Carriage Towne News
---- — Looking Forward to 2014
The tree is down, the decorations are safely backed in their storage boxes and the boxes are back in the attic…Happy New Year!
During 2013, the New Hampshire House of Representatives restored civility and bipartisanship to our political discourse in Concord. Working with Governor Hassan, we were able to preserve and further the real “New Hampshire Advantage” which is our people, our strong sense of community and our willingness to work together for our shared common purpose.
We kept college tuition rates for New Hampshire families from going up. We provided tax credits to businesses that wanted to bring new good paying jobs to New Hampshire, by doubling the research and development tax credit. And we provided much needed funding to rebuild our mental health system and restore important social services that help working families across our state.
And we did so in a fiscally responsible way.
On December 26, we learned that the state of New Hampshire would finish 2013 with a budget surplus of $72.2 million. I believe, along with many of my colleagues from both sides of the aisle, that a portion of this surplus should be placed in the state’s “rainy day fund” as protection in the event of future budget deficits. But I also believe that another portion should be re-invested in the priorities that will help strengthen New Hampshire’s economy for the future.
We should strive to reduce or eliminate the $25 million in “back of the budget” personnel related spending cuts that Senate Republicans insisted needed to be included in the budget for the next two years. Doing so will save hundreds of jobs and enable the state to deliver much needed services that will benefit all of us.
To the extent we can, we should also look for ways to provide some relief to our towns and school districts. With the Republican super majorities in control, the previous state budget “downshifted” millions of dollars of costs to our towns and school districts. Examples of what we might consider doing include expanding school building aid and providing additional assistance for public works projects.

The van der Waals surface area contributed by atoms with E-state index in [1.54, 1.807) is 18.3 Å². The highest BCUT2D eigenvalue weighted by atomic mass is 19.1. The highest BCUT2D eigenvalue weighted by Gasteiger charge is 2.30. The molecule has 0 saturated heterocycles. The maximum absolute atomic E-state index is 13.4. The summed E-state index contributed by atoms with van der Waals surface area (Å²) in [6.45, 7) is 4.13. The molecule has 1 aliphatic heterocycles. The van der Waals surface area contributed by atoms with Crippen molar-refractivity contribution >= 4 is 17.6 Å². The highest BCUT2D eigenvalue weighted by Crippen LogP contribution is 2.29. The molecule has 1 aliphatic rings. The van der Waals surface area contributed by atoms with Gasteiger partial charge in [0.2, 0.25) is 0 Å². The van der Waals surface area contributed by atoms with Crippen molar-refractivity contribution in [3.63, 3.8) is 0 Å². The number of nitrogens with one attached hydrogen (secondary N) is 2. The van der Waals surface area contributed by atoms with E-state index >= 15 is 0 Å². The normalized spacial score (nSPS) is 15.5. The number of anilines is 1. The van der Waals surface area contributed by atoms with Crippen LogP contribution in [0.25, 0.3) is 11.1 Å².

Looking beyond the surplus, we also need to have a serious conversation about what we do now that the Senate has closed the door on Medicaid Expansion. Their failure to move forward is already costing us $500,000 per day. It is also increasing the cost of healthcare for all of us, and it will continue to result in a loss of much needed economic activity that will weaken our overall economy.
New Hampshire has the highest average college student debt in the country; over $32,000 per student. That is in no small part due to the limited availability of scholarships and the higher than average in-state tuition rates that New Hampshire residents pay. By re-investing a portion of our surplus in these two areas we can better prepare our skilled New Hampshire workforce for the jobs of tomorrow and – in the process – attract new businesses looking for talented employees to the state.
We also need to have a conversation about the minimum wage. Currently New Hampshire has no minimum wage, and we default to the federal level. I firmly believe that whenever possible, in New Hampshire we should exercise local control over the economy – and that means setting our own minimum wage.
There are currently 5,000 working people in New Hampshire who earn the minimum wage; most of them are adults supporting themselves and their family and most of them are women. It is next to impossible to survive on just over $15,000 a year (annual amount someone earning the federal minimum wage of $7.25 per hour earns), which places an additional burden on local communities and state agencies. Raising the minimum wage will provide these individuals with some added purchasing power, will boost economic activity throughout the state and will provide these hardworking individuals with some additional dignity.
The New Year is about looking forward and making resolutions. There are many challenges that we face as 2014 begins. However, we have an opportunity this year to shape the future of our state. There is nothing that we can’t do if we continue to focus on our common purpose, continue to invest in each other and continue to strengthen our communities, our economy and our state.
Happy New Year.
State Representative from Hampton
Rockingham County District 21